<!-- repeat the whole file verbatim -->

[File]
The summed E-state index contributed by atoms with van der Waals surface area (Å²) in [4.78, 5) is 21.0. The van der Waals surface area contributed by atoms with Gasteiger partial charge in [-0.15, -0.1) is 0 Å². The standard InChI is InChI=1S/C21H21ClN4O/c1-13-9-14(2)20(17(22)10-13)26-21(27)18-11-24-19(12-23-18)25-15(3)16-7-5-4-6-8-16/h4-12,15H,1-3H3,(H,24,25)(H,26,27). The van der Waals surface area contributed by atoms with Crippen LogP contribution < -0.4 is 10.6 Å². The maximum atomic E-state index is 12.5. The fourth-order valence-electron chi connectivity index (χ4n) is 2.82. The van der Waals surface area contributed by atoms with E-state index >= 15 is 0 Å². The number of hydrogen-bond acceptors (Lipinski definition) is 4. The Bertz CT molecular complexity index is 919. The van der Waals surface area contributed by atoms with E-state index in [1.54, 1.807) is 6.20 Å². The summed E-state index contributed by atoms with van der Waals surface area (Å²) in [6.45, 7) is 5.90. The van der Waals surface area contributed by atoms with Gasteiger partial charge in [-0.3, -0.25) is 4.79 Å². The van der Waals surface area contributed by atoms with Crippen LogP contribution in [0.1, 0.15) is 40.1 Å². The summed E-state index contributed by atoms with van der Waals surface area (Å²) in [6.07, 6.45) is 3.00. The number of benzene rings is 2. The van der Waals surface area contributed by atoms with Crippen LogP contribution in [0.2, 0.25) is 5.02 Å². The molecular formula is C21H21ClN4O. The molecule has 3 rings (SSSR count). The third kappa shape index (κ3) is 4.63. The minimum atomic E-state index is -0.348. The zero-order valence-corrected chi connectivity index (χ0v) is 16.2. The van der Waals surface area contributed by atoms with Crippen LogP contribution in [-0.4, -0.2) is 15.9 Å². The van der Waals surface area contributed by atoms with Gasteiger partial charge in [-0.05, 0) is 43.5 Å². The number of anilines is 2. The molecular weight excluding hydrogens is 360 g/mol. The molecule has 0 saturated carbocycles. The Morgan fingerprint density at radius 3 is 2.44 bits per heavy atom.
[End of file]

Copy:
The summed E-state index contributed by atoms with van der Waals surface area (Å²) in [4.78, 5) is 21.0. The van der Waals surface area contributed by atoms with Gasteiger partial charge in [-0.15, -0.1) is 0 Å². The standard InChI is InChI=1S/C21H21ClN4O/c1-13-9-14(2)20(17(22)10-13)26-21(27)18-11-24-19(12-23-18)25-15(3)16-7-5-4-6-8-16/h4-12,15H,1-3H3,(H,24,25)(H,26,27). The van der Waals surface area contributed by atoms with Crippen LogP contribution < -0.4 is 10.6 Å². The maximum atomic E-state index is 12.5. The fourth-order valence-electron chi connectivity index (χ4n) is 2.82. The van der Waals surface area contributed by atoms with E-state index >= 15 is 0 Å². The number of hydrogen-bond acceptors (Lipinski definition) is 4. The Bertz CT molecular complexity index is 919. The van der Waals surface area contributed by atoms with E-state index in [1.54, 1.807) is 6.20 Å². The summed E-state index contributed by atoms with van der Waals surface area (Å²) in [6.45, 7) is 5.90. The van der Waals surface area contributed by atoms with Gasteiger partial charge in [-0.3, -0.25) is 4.79 Å². The van der Waals surface area contributed by atoms with Crippen LogP contribution in [0.1, 0.15) is 40.1 Å². The summed E-state index contributed by atoms with van der Waals surface area (Å²) in [6.07, 6.45) is 3.00. The number of benzene rings is 2. The van der Waals surface area contributed by atoms with Crippen LogP contribution in [0.2, 0.25) is 5.02 Å². The molecular formula is C21H21ClN4O. The molecule has 3 rings (SSSR count). The third kappa shape index (κ3) is 4.63. The minimum atomic E-state index is -0.348. The zero-order valence-corrected chi connectivity index (χ0v) is 16.2. The van der Waals surface area contributed by atoms with Crippen LogP contribution in [-0.4, -0.2) is 15.9 Å². The van der Waals surface area contributed by atoms with Gasteiger partial charge in [-0.05, 0) is 43.5 Å². The number of anilines is 2. The molecular weight excluding hydrogens is 360 g/mol. The molecule has 0 saturated carbocycles. The Morgan fingerprint density at radius 3 is 2.44 bits per heavy atom.